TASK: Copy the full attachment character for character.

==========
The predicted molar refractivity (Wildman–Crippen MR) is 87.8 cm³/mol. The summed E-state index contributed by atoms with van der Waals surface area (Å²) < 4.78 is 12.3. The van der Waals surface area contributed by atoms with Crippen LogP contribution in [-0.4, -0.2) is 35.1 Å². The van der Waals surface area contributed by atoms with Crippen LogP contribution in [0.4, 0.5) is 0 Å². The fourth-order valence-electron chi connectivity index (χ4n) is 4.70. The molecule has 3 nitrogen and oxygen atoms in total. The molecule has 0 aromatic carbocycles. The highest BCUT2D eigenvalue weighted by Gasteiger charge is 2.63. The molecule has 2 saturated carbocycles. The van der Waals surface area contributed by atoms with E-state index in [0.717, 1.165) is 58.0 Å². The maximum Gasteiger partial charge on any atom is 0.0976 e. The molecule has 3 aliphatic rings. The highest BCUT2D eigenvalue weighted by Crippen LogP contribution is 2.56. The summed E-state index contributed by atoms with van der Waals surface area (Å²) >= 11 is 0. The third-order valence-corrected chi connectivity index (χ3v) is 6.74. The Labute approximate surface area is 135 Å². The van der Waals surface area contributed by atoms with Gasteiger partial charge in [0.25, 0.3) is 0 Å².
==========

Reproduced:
The predicted molar refractivity (Wildman–Crippen MR) is 87.8 cm³/mol. The summed E-state index contributed by atoms with van der Waals surface area (Å²) < 4.78 is 12.3. The van der Waals surface area contributed by atoms with Crippen LogP contribution in [-0.4, -0.2) is 35.1 Å². The van der Waals surface area contributed by atoms with Crippen LogP contribution in [0.4, 0.5) is 0 Å². The fourth-order valence-electron chi connectivity index (χ4n) is 4.70. The molecule has 3 nitrogen and oxygen atoms in total. The molecule has 0 aromatic carbocycles. The highest BCUT2D eigenvalue weighted by Gasteiger charge is 2.63. The molecule has 2 saturated carbocycles. The van der Waals surface area contributed by atoms with E-state index in [0.717, 1.165) is 58.0 Å². The maximum Gasteiger partial charge on any atom is 0.0976 e. The molecule has 3 aliphatic rings. The highest BCUT2D eigenvalue weighted by Crippen LogP contribution is 2.56. The summed E-state index contributed by atoms with van der Waals surface area (Å²) >= 11 is 0. The third-order valence-corrected chi connectivity index (χ3v) is 6.74. The Labute approximate surface area is 135 Å². The van der Waals surface area contributed by atoms with Gasteiger partial charge in [0.25, 0.3) is 0 Å².